Revascularization Trends in Patients With Diabetes and Multivessel Disease With NSTEMI
What are the revascularization patterns among patients with diabetes mellitus (DM) and multivessel coronary artery disease (CAD) in the setting of non–ST-segment elevation myocardial infarction (NSTEMI)?
Using the ACTION Registry–GWTG (Acute Coronary Treatment and Intervention Outcomes Network Registry–Get with the Guidelines), the authors compared the in-hospital use of different revascularization strategies (percutaneous coronary intervention [PCI] vs. coronary artery bypass grafting [CABG] vs. no revascularization) in DM patients with NSTEMI who had angiography, demonstrating multivessel CAD between July 2008 and December 2014. Factors associated with use of CABG versus PCI were identified using logistic multivariable regression analyses.
A total of 29,769 patients from 539 hospitals were included in the study, of which 10,852 (36.4%) were treated with CABG, 13,760 (46.2%) were treated with PCI, and 5,157 (17.3%) were treated without revascularization. The overall use of revascularization increased over the study period, with an increase in the proportion undergoing PCI (45%-48.9%; ptrend = 0.0002), and no change in the proportion undergoing CABG (36.1%-34.7%; ptrend = 0.88). There was significant variability between participating hospitals in the use of PCI and CABG (range: 22%-100%; 0%-78%, respectively; p value < 0.0001 for both). Patient-level, but not hospital-level, characteristics were statistically associated with the use of PCI versus CABG, including anatomic severity of the disease, early treatment of adenosine diphosphate receptor antagonists at presentation, older age, female sex, and history of heart failure.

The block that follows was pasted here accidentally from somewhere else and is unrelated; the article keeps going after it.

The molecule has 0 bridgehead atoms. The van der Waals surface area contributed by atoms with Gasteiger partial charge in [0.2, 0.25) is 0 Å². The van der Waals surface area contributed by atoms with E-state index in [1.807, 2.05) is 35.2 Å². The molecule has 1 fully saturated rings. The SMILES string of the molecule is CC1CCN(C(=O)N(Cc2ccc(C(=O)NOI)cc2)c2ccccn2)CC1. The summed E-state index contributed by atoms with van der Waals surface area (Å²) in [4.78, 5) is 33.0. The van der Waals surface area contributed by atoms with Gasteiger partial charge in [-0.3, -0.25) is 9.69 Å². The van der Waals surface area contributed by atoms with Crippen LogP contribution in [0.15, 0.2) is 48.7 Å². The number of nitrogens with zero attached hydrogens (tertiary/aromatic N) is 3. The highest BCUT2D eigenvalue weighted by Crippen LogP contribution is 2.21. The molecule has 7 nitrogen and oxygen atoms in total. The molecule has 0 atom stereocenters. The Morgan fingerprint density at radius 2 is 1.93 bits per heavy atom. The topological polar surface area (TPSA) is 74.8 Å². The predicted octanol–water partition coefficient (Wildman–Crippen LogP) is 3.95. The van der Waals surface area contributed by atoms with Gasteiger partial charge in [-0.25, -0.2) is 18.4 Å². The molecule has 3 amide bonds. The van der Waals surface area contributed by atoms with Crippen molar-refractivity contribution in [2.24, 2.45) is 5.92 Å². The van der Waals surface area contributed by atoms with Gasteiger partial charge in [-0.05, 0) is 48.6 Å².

The authors concluded that among patients with DM and multivessel CAD presenting with NSTEMI, only one third undergo CABG during the index admission.
This study reports that only one third of DM patients with NSTEMI and multivessel CAD undergo CABG during index hospitalization. PCI use appears to have increased modestly over time in such patients, with no change in the proportion undergoing CABG. Furthermore, there are marked variations in the proportional use of CABG and PCI among participating hospitals, which persist even among angiographic subgroups. This suggests that local practice patterns may play an important role in the selection of revascularization strategy in NSTEMI patients with DM and multivessel CAD. Future studies are needed to better understand and optimize the decision-making process for revascularization strategies among these high-risk patients.
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